Summary of New Wizard and Priest Rules

In the 2nd Edition of the AD&D rules, the concepts of wizard specialization and religious spheres of influence were introduced. Without going into excruciating detail (and probably end up copying a good section of the Players' Handbook), I'll give a precis to cover the basic concepts.

Wizard Specialization and School Magic

Wizard's spells are broken up into different categories according to differing criteria. Spells fitting similar criteria are considered to be of the same school. Wizards are now allowed to specialize in specific schools, much the same way doctors may specialize in specific areas of medicine. Like doctors, specialization brings a high degree of competence in the chosen field, at the cost of neglecting others. As such, the Illusionist class no longer exists; it has been absorbed into the Wizard class as a specialist in Illusions.

Mages may specialize in one of three ways: in school magic, in elemental magic, or in wild magic.

School Magic
This way of categorizing magic breaks the field of magic into categories based on the particular forms of incantation involved. Thus, there are 8 specialty fields: Enchantment/Charm, Invocation/Evocation, Necromancy, Illusion/Phantasm, Alteration, Abjuration, Conjuration/Summoning, and Greater Divination. In addition, there is a minor field: Lesser Divination. Greater Divination includes all Divination spells of 5th level or greater, while Lesser Divination covers Divination spells of 4th or lower level.

All school magic specialists can learn Lesser Divination spells. The following diagram shows the relation of the other schools to each other:

Alteration Illusion Enchantment
/ Charm
Conjuration /
Evocation /
Necromancy Abjuration

The school directly opposite a given school is considered its opposition school.

Elemental Magic
This manner of categorizing magic concerns what basic element (Air, Earth, Fire, or Water) is used in the spell. In a few places, some super-specialized Elementalists study the Para-Elemental elements. These are shown in grey just for illustration, and are not included in the lists. Of course, not all spells can be categorized in this manner. Elementalists consider these spells to be "Other".

Similar to school magic, elemental schools have opposition schools:

Smoke Fire Magma
Air Earth
Ice Water Ooze

Wild Magic
This is not a proper manner of classifying magic. It actually just is concerned with the emerging field of wild magic spells. It has no opposition school. Wild mages study these new spells, and tend to ignore others.

A wizard who does not chose to specialize may pick his spells from the entire list, irregardless of the school it belongs to. They obey the rules normally. Specialist wizards, on the other hand, have several benefits and penalties:

Spell Prohibition
Elementalist and School magic specialists may not attempt to learn or use spells from their opposition school.
Spell Learning Bonus/Penalty
Specialists gain a bonus when trying to learn spells within their specialty, but must take a penalty when trying to learn spells outside their specialty. School magic specialists receive a +15%/-15% bonus/penalty when trying to learn spells inside/outside their specialty. Elemental specialists receive +25%/+15%/-25% adjustments when trying to learn a spell inside their elemental specialty/any elemental spell/any other spell. Wild magic specialists receive a +10%/-5% bonus/penalty when trying to learn wild/normal spells.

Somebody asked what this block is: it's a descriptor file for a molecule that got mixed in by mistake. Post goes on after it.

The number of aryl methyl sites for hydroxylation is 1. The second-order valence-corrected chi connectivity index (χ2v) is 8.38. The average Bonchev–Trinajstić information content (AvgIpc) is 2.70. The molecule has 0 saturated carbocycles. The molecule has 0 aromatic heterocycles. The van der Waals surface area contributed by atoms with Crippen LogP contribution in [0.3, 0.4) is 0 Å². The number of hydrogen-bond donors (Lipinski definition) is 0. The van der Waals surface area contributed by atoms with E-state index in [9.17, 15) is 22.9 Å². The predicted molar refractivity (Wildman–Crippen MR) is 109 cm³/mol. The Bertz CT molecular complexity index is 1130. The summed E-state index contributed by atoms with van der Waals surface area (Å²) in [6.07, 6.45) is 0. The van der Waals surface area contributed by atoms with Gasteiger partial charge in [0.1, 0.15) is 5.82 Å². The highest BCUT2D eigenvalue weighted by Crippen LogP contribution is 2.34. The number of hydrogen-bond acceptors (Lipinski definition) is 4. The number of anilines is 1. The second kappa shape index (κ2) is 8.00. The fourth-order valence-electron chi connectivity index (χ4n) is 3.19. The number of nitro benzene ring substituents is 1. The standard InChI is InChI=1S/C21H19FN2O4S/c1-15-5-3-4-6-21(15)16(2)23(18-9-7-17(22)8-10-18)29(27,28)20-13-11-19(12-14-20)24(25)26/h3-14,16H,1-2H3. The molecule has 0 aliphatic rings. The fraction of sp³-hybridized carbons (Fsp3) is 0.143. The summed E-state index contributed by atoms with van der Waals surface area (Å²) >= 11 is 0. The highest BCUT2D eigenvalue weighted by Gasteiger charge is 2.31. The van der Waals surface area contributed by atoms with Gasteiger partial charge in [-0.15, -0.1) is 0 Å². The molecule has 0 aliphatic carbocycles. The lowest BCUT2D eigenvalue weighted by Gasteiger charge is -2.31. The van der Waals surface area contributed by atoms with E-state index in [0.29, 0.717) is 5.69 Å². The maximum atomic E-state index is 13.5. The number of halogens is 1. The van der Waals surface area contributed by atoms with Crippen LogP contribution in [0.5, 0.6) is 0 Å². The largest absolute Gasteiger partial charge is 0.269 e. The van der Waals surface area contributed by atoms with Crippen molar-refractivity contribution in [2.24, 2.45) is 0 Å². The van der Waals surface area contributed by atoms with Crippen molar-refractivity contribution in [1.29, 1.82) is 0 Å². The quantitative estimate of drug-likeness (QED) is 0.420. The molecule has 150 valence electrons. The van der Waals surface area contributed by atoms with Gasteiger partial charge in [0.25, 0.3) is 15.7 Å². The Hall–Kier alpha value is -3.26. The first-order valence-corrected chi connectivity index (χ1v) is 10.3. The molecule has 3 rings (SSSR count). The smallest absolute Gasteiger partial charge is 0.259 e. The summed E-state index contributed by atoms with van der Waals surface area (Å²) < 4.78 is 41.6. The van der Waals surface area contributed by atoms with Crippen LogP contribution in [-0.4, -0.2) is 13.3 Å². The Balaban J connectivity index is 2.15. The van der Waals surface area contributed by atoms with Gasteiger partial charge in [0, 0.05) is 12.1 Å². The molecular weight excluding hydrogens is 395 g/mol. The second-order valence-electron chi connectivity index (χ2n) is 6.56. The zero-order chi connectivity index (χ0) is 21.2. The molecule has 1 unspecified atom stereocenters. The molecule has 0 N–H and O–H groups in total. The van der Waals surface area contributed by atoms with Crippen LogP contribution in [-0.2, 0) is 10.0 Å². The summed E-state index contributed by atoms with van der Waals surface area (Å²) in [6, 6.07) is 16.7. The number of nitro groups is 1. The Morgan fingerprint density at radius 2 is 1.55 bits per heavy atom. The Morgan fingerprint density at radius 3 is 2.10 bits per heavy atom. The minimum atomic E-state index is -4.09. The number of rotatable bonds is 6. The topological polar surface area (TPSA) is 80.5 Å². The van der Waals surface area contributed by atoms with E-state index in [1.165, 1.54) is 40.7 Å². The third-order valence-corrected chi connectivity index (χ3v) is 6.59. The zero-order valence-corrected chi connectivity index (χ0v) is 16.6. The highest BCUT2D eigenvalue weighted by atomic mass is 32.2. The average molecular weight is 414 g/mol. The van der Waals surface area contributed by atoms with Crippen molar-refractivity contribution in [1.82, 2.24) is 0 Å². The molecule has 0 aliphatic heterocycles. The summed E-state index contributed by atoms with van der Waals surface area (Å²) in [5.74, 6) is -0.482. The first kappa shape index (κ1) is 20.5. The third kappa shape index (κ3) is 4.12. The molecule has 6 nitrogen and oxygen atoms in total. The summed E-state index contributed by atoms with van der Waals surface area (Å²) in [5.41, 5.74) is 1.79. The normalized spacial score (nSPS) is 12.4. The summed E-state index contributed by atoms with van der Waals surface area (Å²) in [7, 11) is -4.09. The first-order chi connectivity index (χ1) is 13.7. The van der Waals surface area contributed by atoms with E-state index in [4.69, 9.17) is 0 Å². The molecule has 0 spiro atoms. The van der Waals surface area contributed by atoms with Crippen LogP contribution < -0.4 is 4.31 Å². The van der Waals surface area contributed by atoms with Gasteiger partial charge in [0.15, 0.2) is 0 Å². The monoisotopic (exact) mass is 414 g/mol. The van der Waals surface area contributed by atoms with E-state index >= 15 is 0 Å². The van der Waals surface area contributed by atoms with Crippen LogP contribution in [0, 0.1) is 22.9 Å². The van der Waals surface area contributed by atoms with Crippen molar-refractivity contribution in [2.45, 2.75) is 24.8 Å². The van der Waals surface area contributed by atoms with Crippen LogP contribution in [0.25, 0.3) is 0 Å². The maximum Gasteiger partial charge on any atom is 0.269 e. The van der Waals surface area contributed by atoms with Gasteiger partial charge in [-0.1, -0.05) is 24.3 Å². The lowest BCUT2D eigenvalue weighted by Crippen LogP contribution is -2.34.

Spell Bonus
Specialists receive one extra spell at each spell level, provided they memorized at least one spell from their specialty at that level.
Saving Throw Adjustment
School specialists gain a +1 to save against spells of their specialty, and targets of specialized magic cast by a school specialist save at -1. Elementalist specialists receieve +2/-2 bonuses. Wild mages receive no adjustment.

Priest's Spheres of Influence

In the 2nd Edition, priests are longer general-purpose characters, and their gods are much more narrowly defined. Each god has a proper place in the parthenon it belongs to, with duties, responibilities, etc. Consequently, there are certain areas that the priest's deity is critically concerned with, and others that are of little concern or even anathema to the deity.

Priest spells are now broken into spheres of influence; similar to school magic, a sphere is a grouping of spells that have a common purpose or concern. The following spheres of influence are defined in the Player's Handbook and Tome of Magic:

Spheres may concern a variety of things, and a deity usually has several favorite spheres. The deity may freely grant the priest spells of any level from the spheres directly under its control. A priest may request spells from spheres that the god may be peripherally concerned with, but there may be some level limit or total number limit of spells bestowed. Certain spheres are alien or opposed to the god, and requesting spells from them probably will result in considerable conflict with one's deity.

In addition to spheres, the Tome of Magic introduces cooperative magic, faith magic, and quest spells. See the aforementioned work for a complete discussion on these topics.

For complete information of magic specialization and metamagic spheres of influence, see TSR's The Player's Handbook, 2nd Edition and The Tome of Magic.

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Last updated: May 4, 1997